Tuesday, August 08, 2006

American Haiku Master

For me at least, this comes under the heading of "the family is the last to know". Of course, I knew my paternal grandfather wrote and published haiku, but I did not know how far his fame spread in the haiku world until he died. At his funeral, there was a crowd of haiku people (strangers to me) who had correspondence relationships with my grandfather that I knew nothing about. I guess it's like the cyber relationships we have today.

My first encounter with haiku was in grade school in Canada, where it was taught in a writing class. But I never saw it taught anywhere in the U.S. public schools or universities I attended.

My grandmother received an email (see below)...I had no idea my grandfather was an "American Haiku Master". You can see photos of him and some of his haiku HERE. It's odd to me to see photos that I assume family took of him on a stranger's (stranger to me) website. The bottom photo on that site was taken near Highlands, NC outside the old Lodge at The Mountain, a retreat center and summer camp where I pretty much grew up and later became year-long staff. That building is long gone, it burned in a fire.
Dear Virginia Dickson,

I represent Red Moon Press in a new project that plans to bring to
better light some of the early American Haiku Masters. It is important
that as the American haiku movement moves forward we don't forget
those who were instrumental in defining it. The purpose Red Moon
Press's upcoming American Haiku Masters Series is to both honor and
reintroduce major haiku poets to a new and future audience. I believe
Billie Wilson has mentioned to you that something of the sort was in
the planning stages. I have recently been given the green light to
proceed with a book on Charles B. Dickson. I hope you don't mind that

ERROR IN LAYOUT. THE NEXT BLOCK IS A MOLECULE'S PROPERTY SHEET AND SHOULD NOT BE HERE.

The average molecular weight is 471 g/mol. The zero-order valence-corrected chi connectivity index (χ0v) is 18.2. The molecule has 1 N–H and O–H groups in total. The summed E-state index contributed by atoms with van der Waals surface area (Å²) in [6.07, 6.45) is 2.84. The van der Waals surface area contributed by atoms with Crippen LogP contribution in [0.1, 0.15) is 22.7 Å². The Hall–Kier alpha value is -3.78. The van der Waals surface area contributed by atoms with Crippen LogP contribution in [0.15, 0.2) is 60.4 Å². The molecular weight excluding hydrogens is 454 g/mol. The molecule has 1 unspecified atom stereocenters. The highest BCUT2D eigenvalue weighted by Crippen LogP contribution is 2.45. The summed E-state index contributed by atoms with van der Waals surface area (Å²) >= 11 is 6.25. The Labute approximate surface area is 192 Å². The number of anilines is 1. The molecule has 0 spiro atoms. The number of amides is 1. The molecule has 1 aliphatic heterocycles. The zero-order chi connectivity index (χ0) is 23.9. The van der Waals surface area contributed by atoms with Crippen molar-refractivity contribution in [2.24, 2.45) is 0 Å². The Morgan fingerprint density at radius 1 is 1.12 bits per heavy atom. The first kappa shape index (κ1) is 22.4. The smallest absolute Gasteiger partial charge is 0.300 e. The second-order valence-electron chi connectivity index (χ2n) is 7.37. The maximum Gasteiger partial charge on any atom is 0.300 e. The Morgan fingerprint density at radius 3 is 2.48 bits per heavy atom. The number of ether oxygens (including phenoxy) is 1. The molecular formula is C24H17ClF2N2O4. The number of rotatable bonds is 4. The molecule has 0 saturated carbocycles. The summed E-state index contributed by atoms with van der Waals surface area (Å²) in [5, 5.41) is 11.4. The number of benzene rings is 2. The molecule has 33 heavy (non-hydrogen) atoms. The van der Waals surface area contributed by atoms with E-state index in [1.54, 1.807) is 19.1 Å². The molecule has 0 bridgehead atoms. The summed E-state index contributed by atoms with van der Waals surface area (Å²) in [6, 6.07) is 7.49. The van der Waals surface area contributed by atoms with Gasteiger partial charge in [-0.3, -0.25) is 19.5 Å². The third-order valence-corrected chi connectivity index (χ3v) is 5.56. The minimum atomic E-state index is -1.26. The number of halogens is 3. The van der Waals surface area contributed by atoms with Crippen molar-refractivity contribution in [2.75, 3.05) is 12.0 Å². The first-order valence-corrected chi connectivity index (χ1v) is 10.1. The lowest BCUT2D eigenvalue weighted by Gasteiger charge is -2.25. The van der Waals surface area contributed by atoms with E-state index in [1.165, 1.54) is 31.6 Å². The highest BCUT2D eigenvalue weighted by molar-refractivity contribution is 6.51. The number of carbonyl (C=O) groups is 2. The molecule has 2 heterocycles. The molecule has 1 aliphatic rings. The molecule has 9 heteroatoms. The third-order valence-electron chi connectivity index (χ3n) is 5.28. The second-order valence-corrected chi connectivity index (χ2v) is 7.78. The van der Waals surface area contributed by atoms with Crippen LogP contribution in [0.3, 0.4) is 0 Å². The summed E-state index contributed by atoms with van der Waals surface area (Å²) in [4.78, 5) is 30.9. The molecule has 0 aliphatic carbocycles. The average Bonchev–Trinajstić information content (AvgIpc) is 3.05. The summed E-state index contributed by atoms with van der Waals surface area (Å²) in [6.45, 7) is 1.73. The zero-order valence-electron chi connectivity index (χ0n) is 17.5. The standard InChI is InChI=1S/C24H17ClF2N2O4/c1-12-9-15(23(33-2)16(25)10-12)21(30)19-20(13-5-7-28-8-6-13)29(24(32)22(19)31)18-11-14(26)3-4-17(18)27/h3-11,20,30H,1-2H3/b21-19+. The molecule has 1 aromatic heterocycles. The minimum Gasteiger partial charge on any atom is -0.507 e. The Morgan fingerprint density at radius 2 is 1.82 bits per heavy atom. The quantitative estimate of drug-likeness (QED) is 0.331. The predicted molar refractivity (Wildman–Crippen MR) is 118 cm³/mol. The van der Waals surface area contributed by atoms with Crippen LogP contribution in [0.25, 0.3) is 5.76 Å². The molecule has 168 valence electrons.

Billie has given me your email address to write to you.

The volume I plan to edit will cover the whole of Charles Dickson's
haiku career. It will be hard cover, around 120 pages, and come out
sometime in the fall of 2007. All production costs will of course be
covered by Red Moon press and we will of course give you a few copies
as thanks.

In order for this to come about, I am hoping that I can persuade you
to allow us the authority to reprint Charles B. Dickson's poems
without a fee. Your husband was a wonderfully fearless poet that
brought a sense of western poetic and local diction to his work. He
more than deserves to be a part of the American Haiku Masters Series.

Please let me know if this is agreeable to you. I look forward to
hearing from you.

Sincerely,


Paul Miller

3 comments:

deb said...

That would be a wonderful thing to learn about! It's too bad you didn't know sooner.

There are a lot of things I wish I knew about my paternal grandfather, as I tend to favor his likeness and even my signature (for some reason) looks very much like his. It's the small things that seem to count, isn't it?

Thank you for sharing the letter. I don't know anything about Haiku. Perhaps it is time I learned.
.

Bethany said...

What an amazing thing to be, "a wonderfully fearless poet".

How interesting that you didn't learn about haiku until you were in Canada! I wonder why.

isaiah said...

"Flickering campfire--
I kneel by the mountain spring
For a drink of stars."

Beautiful!

The picture of your Grandfather siting on the fence by the lodge makes me want to be there right now. It reminds me of Ceasars Head Lodge in SC.

Highlands, NC is one of the most beautiful places on Earth.

How luck to discover your Grandfather anew! Thanks for this post!